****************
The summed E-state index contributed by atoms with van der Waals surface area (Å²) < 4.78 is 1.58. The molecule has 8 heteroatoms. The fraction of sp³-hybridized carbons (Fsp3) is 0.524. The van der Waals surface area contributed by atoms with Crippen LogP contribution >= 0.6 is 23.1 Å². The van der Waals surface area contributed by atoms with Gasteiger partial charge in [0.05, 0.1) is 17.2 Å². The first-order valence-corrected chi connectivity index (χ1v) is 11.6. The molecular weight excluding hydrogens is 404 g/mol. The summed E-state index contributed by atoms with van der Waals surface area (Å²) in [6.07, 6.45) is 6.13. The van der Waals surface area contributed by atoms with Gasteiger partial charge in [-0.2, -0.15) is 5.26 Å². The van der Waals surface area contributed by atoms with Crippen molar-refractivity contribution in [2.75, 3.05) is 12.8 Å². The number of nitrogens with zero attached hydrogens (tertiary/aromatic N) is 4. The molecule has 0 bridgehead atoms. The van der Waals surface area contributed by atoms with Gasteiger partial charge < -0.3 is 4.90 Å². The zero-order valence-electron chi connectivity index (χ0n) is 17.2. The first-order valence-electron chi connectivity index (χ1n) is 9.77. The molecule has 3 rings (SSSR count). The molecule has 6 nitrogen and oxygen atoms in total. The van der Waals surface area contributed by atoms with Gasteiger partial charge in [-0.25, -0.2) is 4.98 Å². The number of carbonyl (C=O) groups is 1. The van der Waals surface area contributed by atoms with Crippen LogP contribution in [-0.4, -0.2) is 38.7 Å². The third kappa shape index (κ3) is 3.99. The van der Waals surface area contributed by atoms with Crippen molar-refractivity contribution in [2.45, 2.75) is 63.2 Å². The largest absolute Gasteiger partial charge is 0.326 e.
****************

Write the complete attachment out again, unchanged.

The summed E-state index contributed by atoms with van der Waals surface area (Å²) < 4.78 is 1.58. The molecule has 8 heteroatoms. The fraction of sp³-hybridized carbons (Fsp3) is 0.524. The van der Waals surface area contributed by atoms with Crippen LogP contribution >= 0.6 is 23.1 Å². The van der Waals surface area contributed by atoms with Gasteiger partial charge in [0.05, 0.1) is 17.2 Å². The first-order valence-corrected chi connectivity index (χ1v) is 11.6. The molecular weight excluding hydrogens is 404 g/mol. The summed E-state index contributed by atoms with van der Waals surface area (Å²) in [6.07, 6.45) is 6.13. The van der Waals surface area contributed by atoms with Gasteiger partial charge in [-0.2, -0.15) is 5.26 Å². The van der Waals surface area contributed by atoms with Crippen molar-refractivity contribution in [2.75, 3.05) is 12.8 Å². The number of nitrogens with zero attached hydrogens (tertiary/aromatic N) is 4. The molecule has 0 bridgehead atoms. The van der Waals surface area contributed by atoms with Gasteiger partial charge < -0.3 is 4.90 Å². The zero-order valence-electron chi connectivity index (χ0n) is 17.2. The first-order valence-electron chi connectivity index (χ1n) is 9.77. The molecule has 3 rings (SSSR count). The molecule has 6 nitrogen and oxygen atoms in total. The van der Waals surface area contributed by atoms with Gasteiger partial charge in [-0.25, -0.2) is 4.98 Å². The number of carbonyl (C=O) groups is 1. The van der Waals surface area contributed by atoms with Crippen LogP contribution in [-0.4, -0.2) is 38.7 Å². The third kappa shape index (κ3) is 3.99. The van der Waals surface area contributed by atoms with Crippen molar-refractivity contribution in [2.45, 2.75) is 63.2 Å². The largest absolute Gasteiger partial charge is 0.326 e.